Vitamin A: 569 IU of 5,000 IU 11%
Vitamin E : 0.05 mg of 15 mg 0%
Vitamin D: 0 µg of 10 µg 0%
Vitamin C: 8.1 mg of 90 mg 9%
Vitamin B1: 0.033 mg of 1 mg 3%
Vitamin B2: 0.021 mg of 1 mg 2%
Vitamin B3: 0.178 mg of 16 mg 1%
Vitamin B5: 0.221 mg of 5 mg 4%
Vitamin B6: 0.045 mg of 1 mg 3%
Folate: 3 µg of 400 µg 1%
Vitamin B12: 0 µg of 2 µg 0%
Vitamin K: 0.1 µg of 120 µg 0%

Vitamin chart - relative view

Vitamin A
569 IU
TOP 23%
Vitamin C
8.1 mg
TOP 26%
Vitamin B5
0.221 mg
TOP 79%
Vitamin B1
0.033 mg
TOP 80%
Vitamin B6
0.045 mg
TOP 80%
3 µg
TOP 87%
Vitamin K
0.1 µg
TOP 88%
Vitamin B3
0.178 mg
TOP 88%
Vitamin B2
0.021 mg
TOP 90%
Vitamin E
0.05 mg
TOP 91%
Vitamin D
0 µg
TOP 100%
Vitamin B12
0 µg
TOP 100%

Protein quality breakdown

Tryptophan Threonine Isoleucine Leucine Lysine Methionine Phenylalanine Valine Histidine 8% 8% 5% 2% 9% 2% 3% 3% 3%
Tryptophan: 7 mg of 280 mg 3%
Threonine: 27 mg of 1,050 mg 3%
Isoleucine: 19 mg of 1,400 mg 1%
Leucine: 18 mg of 2,730 mg 1%
Lysine: 62 mg of 2,100 mg 3%
Methionine: 6 mg of 1,050 mg 1%
Phenylalanine: 15 mg of 1,750 mg 1%
Valine: 16 mg of 1,820 mg 1%
Histidine: 6 mg of 700 mg 1%

Fat type information

0.016% 0.037% 0.05%
Saturated Fat: 0.016 g
Monounsaturated Fat: 0.037 g
Polyunsaturated fat: 0.05 g

Carbohydrate type breakdown

1.21% 1.58% 3.36%
Starch: 0 g
Sucrose: 1.21 g
Glucose: 1.58 g
Fructose: 3.36 g
Lactose: 0 g
Maltose: 0.06 g
Galactose: 0 g

Fiber content ratio for Watermelon

6.2% 0.4% 0.95%
Sugar: 6.2 g
Fiber: 0.4 g
Other: 0.95 g

All nutrients for Watermelon per 100g

Nutrient DV% In TOP % of foods Value Comparison
Protein 1% 89% 0.61g 4.6 times less than Broccoli
Fats 0% 90% 0.15g 222.1 times less than Cheese
Carbs 3% 54% 7.55g 3.7 times less than Rice
Calories 2% 94% 30kcal 1.6 times less than Orange
Starch 0% 100% 0g N/A
Fructose 4% 82% 3.36g 1.8 times less than Apple
Sugar 0% 46% 6.2g 1.4 times less than Coca-Cola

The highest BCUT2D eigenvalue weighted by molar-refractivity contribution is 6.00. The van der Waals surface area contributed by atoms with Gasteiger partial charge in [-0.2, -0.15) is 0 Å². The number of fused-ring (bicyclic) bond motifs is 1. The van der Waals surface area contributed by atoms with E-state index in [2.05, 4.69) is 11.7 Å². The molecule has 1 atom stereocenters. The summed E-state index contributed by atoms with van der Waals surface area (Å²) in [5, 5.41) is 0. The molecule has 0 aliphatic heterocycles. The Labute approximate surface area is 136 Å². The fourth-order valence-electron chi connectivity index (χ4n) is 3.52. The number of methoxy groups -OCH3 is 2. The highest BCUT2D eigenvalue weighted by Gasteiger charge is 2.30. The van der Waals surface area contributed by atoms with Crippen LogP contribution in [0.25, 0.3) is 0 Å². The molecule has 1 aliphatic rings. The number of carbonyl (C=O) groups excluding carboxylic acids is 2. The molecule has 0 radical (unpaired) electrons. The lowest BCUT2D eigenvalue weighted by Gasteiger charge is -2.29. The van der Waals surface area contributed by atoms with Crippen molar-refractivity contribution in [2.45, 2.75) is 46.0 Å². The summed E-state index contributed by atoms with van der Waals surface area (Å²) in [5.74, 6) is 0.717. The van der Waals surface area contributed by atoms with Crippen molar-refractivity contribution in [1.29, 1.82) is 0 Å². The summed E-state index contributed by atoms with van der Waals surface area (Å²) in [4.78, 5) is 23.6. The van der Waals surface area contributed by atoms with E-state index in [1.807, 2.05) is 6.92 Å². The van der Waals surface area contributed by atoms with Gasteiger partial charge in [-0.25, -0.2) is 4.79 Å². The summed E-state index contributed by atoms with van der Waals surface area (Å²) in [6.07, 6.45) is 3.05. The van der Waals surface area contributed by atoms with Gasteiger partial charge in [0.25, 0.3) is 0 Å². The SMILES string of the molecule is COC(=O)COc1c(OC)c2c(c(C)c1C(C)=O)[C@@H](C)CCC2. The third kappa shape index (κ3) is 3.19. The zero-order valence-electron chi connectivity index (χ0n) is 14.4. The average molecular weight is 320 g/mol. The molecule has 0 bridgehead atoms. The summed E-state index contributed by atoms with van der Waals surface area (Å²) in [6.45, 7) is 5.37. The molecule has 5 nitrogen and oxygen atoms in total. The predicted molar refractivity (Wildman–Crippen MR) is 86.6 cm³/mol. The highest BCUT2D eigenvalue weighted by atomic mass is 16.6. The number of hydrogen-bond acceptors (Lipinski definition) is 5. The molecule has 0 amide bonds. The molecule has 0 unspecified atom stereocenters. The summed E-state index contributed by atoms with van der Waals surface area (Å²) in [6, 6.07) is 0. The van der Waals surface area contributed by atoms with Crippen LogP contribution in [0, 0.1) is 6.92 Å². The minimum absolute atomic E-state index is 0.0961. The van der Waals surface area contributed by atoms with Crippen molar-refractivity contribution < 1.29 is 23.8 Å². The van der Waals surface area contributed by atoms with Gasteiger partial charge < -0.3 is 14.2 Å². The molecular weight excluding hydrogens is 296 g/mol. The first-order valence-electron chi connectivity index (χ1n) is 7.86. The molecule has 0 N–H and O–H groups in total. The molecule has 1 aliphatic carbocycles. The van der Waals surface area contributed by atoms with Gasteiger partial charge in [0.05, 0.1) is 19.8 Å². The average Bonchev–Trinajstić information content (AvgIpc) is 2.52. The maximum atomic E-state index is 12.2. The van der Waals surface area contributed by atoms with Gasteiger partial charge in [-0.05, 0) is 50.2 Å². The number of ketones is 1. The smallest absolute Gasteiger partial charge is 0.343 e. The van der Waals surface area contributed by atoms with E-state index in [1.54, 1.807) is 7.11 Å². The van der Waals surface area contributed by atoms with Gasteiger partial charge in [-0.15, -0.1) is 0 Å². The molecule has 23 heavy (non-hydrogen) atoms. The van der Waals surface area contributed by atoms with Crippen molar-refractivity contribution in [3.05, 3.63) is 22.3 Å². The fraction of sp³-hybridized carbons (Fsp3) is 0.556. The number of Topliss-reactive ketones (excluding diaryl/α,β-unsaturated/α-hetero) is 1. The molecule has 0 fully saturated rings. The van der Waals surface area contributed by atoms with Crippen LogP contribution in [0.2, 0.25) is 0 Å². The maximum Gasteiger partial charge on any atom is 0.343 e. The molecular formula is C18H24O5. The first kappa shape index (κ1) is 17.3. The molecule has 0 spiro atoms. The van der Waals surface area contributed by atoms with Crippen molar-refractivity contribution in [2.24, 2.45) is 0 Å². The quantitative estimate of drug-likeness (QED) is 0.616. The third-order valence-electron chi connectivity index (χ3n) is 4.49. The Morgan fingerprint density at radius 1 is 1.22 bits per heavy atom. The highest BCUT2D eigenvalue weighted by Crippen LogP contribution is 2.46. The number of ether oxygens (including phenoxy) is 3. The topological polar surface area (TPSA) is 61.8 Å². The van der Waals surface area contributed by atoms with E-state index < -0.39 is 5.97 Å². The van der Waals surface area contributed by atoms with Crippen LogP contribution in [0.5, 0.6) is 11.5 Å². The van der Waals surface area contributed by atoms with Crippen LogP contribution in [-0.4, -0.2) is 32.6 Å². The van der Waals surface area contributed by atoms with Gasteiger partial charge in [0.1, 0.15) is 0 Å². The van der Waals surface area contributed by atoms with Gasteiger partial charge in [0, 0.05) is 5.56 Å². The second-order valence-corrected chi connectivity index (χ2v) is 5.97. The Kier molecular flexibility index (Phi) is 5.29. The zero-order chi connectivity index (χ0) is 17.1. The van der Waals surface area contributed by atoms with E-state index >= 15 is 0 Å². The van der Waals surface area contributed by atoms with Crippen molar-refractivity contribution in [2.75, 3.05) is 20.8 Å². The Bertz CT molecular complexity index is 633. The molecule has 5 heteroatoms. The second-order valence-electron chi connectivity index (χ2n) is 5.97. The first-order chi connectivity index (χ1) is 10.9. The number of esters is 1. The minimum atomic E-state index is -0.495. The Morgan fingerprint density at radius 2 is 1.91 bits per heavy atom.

Fiber 2% 57% 0.4g 6 times less than Orange
Calcium 1% 85% 7mg 17.9 times less than Milk
Iron 3% 87% 0.24mg 10.8 times less than Beef
Magnesium 2% 84% 10mg 14 times less than Almond
Phosphorus 2% 92% 11mg 16.5 times less than Chicken meat
Potassium 3% 80% 112mg 1.3 times less than Cucumber
Sodium 0% 98% 1mg 490 times less than White Bread
Zinc 1% 91% 0.1mg 63.1 times less than Beef
Copper 5% 84% 0.04mg 3.4 times less than Shiitake
Vitamin E 0% 91% 0.05mg 29.2 times less than Kiwifruit
Vitamin D 0% 100% 0µg N/A
Vitamin C 9% 26% 8.1mg 6.5 times less than Lemon
Vitamin B1 3% 80% 0.03mg 8.1 times less than Pea
Vitamin B2 2% 90% 0.02mg 6.2 times less than Avocado
Vitamin B3 1% 88% 0.18mg 53.8 times less than Turkey meat
Vitamin B5 4% 79% 0.22mg 5.1 times less than Sunflower seed
Vitamin B6 3% 80% 0.05mg 2.6 times less than Oat
Folate 1% 87% 3µg 20.3 times less than Brussels sprout
Vitamin B12 0% 100% 0µg N/A
Vitamin K 0% 88% 0.1µg 1016 times less than Broccoli
Tryptophan 0% 97% 0.01mg 43.6 times less than Chicken meat
Threonine 0% 96% 0.03mg 26.7 times less than Beef
Isoleucine 0% 97% 0.02mg 48.1 times less than Salmon
Leucine 0% 98% 0.02mg 135.1 times less than Tuna
Lysine 0% 94% 0.06mg 7.3 times less than Tofu
Methionine 0% 97% 0.01mg 16 times less than Quinoa
Phenylalanine 0% 98% 0.02mg 44.5 times less than Egg
Valine 0% 98% 0.02mg 126.8 times less than Soybean
Histidine 0% 98% 0.01mg 124.8 times less than Turkey meat
Cholesterol 0% 100% 0mg N/A
Trans Fat 0% 100% 0g N/A
Saturated Fat 0% 92% 0.02g 368.4 times less than Beef
Monounsaturated Fat 0% 86% 0.04g 264.8 times less than Avocado
Polyunsaturated fat 0% 90% 0.05g 943.5 times less than Walnut


The source of all the nutrient values on the page (excluding the main article and glycemic index text the sources for which are presented separately if present) is the USDA's FoodCentral. The exact link to the food presented on this page can be found below.


Data provided by should be considered and used as information only. Please consult your physician before beginning any diet.